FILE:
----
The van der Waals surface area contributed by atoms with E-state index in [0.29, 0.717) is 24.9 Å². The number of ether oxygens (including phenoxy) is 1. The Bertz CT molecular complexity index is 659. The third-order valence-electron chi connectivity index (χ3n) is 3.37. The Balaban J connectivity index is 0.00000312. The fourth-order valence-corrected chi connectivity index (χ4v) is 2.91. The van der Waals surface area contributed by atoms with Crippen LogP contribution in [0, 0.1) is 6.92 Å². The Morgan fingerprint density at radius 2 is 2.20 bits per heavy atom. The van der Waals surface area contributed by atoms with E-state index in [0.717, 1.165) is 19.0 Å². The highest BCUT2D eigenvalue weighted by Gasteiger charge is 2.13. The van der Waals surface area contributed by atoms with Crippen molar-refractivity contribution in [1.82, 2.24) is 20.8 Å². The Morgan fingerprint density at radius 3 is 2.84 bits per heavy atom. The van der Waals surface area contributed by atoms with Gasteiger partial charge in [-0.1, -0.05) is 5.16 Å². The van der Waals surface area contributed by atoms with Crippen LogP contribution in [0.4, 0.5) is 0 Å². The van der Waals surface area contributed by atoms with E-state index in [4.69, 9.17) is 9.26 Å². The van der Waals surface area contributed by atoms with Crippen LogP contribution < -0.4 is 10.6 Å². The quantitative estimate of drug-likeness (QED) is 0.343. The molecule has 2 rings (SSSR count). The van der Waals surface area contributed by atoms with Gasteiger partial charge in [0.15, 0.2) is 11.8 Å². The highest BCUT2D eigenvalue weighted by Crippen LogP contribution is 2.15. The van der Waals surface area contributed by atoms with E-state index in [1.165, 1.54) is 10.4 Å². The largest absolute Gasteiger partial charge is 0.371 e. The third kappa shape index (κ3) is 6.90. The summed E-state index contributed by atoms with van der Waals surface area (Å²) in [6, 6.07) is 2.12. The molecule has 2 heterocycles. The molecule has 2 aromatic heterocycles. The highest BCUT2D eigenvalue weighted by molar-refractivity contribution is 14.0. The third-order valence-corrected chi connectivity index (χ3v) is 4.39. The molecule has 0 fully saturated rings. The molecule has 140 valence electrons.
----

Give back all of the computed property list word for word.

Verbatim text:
The van der Waals surface area contributed by atoms with E-state index in [0.29, 0.717) is 24.9 Å². The number of ether oxygens (including phenoxy) is 1. The Bertz CT molecular complexity index is 659. The third-order valence-electron chi connectivity index (χ3n) is 3.37. The Balaban J connectivity index is 0.00000312. The fourth-order valence-corrected chi connectivity index (χ4v) is 2.91. The van der Waals surface area contributed by atoms with Crippen LogP contribution in [0, 0.1) is 6.92 Å². The Morgan fingerprint density at radius 2 is 2.20 bits per heavy atom. The van der Waals surface area contributed by atoms with E-state index in [0.717, 1.165) is 19.0 Å². The highest BCUT2D eigenvalue weighted by Gasteiger charge is 2.13. The van der Waals surface area contributed by atoms with Crippen molar-refractivity contribution in [1.82, 2.24) is 20.8 Å². The Morgan fingerprint density at radius 3 is 2.84 bits per heavy atom. The van der Waals surface area contributed by atoms with Gasteiger partial charge in [-0.1, -0.05) is 5.16 Å². The van der Waals surface area contributed by atoms with Crippen LogP contribution in [0.4, 0.5) is 0 Å². The van der Waals surface area contributed by atoms with E-state index in [4.69, 9.17) is 9.26 Å². The van der Waals surface area contributed by atoms with Crippen LogP contribution < -0.4 is 10.6 Å². The quantitative estimate of drug-likeness (QED) is 0.343. The molecule has 2 rings (SSSR count). The van der Waals surface area contributed by atoms with Gasteiger partial charge in [0.15, 0.2) is 11.8 Å². The highest BCUT2D eigenvalue weighted by Crippen LogP contribution is 2.15. The van der Waals surface area contributed by atoms with E-state index in [1.165, 1.54) is 10.4 Å². The largest absolute Gasteiger partial charge is 0.371 e. The third kappa shape index (κ3) is 6.90. The summed E-state index contributed by atoms with van der Waals surface area (Å²) in [6, 6.07) is 2.12. The molecule has 2 heterocycles. The molecule has 2 aromatic heterocycles. The highest BCUT2D eigenvalue weighted by molar-refractivity contribution is 14.0. The third-order valence-corrected chi connectivity index (χ3v) is 4.39. The molecule has 0 fully saturated rings. The molecule has 140 valence electrons.